Each investor operates differently, and there are many unique and profitable trading strategies. For the Foolish investor, trying to assign a value to expectations can be hard, but it’s something I recommend doing for each stock one owns or intends to own in his or her portfolio. This article will attempt to give a very “rough” pro-forma analysis for Canopy Growth Corp. (TSX:CGC) to try to de-mystify how investors are thinking (or not thinking) about the intrinsic value of this company.
Let’s make some assumptions
Before building our pro-forma analysis, we need to decide on a few critical inputs.
Let’s set the pro-forma date to September 30, 2018 (two years down the road from the most recent company financial statements).
Let’s also assume the role of a bullish investor and assign the following values to inputs for the company’s income statement:
- Annual revenue growth will continue for the next two years at 342% (average quarter-on-quarter revenue growth of 136% to the power of four)
- Annual cost growth will continue for the next two years at 210% due to increased expansion costs (average quarter-on-quarter cost growth of 120% to the power of four)
- SG&A costs, R&D costs, and depreciation/amortization will continue to increase at their year-over-year levels of 212%, 238%, and 218%, respectively. These inputs are essential for the company to continue at this anticipated growth trajectory.
- Unusual expenses (income) will revert towards zero (as they should be unusual).
- The income tax rate for the company will move toward the Canadian average corporate tax rate of 25%. This is an estimate, which may be lower if carry-over losses are considered, but let’s keep this conservative considering we’re accepting very bullish growth conditions.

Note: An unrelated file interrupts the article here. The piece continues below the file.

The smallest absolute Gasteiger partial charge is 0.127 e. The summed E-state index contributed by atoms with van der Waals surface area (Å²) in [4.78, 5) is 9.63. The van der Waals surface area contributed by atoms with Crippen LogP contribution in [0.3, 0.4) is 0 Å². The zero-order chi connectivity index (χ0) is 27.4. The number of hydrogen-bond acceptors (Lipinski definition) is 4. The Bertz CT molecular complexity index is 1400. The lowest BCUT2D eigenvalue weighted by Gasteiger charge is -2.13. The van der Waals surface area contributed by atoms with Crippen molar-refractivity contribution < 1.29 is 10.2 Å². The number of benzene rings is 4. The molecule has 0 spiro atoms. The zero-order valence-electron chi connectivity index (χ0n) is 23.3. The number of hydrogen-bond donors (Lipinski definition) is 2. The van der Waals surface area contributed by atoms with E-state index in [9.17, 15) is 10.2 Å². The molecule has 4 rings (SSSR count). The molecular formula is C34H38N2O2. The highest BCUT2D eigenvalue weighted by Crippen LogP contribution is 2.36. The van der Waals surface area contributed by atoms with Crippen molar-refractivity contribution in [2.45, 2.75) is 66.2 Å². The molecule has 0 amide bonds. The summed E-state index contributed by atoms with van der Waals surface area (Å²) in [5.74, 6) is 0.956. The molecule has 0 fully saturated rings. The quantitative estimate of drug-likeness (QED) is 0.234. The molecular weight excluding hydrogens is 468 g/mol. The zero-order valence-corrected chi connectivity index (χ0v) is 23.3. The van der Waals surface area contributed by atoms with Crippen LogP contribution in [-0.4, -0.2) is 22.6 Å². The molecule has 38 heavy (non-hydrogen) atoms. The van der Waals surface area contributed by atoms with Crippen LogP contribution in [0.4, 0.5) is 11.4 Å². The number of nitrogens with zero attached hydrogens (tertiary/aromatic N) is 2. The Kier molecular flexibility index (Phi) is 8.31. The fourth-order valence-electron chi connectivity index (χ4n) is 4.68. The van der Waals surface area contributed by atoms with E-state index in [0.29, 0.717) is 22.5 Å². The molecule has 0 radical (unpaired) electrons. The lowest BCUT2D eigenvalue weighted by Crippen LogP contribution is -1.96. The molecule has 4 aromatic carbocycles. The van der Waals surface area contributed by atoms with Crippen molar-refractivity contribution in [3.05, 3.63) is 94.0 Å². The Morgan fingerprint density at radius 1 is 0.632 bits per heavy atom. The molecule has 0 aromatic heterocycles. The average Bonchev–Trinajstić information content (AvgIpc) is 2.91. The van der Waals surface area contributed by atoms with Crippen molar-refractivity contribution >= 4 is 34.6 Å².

- Let’s assume the company will continue to make acquisitions and dilute the share structure further. Year over year, the number of shares outstanding have increased by 148%. This is an essential input for us to determine what our earnings per share (EPS) will be, and thus, the price earnings ratio (P/E ratio) moving forward.
What we get is an estimate of the fully diluted Q3 earnings in 2018 of $0.06 ($0.24 annually), which, at the current price and with an increased number of outstanding shares, would give us a diluted price to earnings ratio of approximately 50.
One thing to note: Canopy Growth’s recent financials for September 30, 2016 are listed as Q2 2017 due to their year-end in Q1. Please take note of this when doing your own calculations.
Please also note that the assumptions you enter into your spreadsheet will affect the outputs significantly. Choose them with significant thought and discretion.
These results are interesting and show that investors may be looking to own this stock much longer term than other manufacturing stocks, while either holding more bullish assumptions than myself or believing the long-term growth rate in this industry will remain high and margins will not weaken with competition.
Stay Foolish, my friends.
This article represents the opinion of the writer, who may disagree with the “official” recommendation position of a Motley Fool premium service or advisor. We’re Motley! Questioning an investing thesis — even one of our own — helps us all think critically about investing and make decisions that help us become smarter, happier, and richer, so we sometimes publish articles that may not be in line with recommendations, rankings or other content.
Fool contributor Chris MacDonald has no position in any stocks mentioned.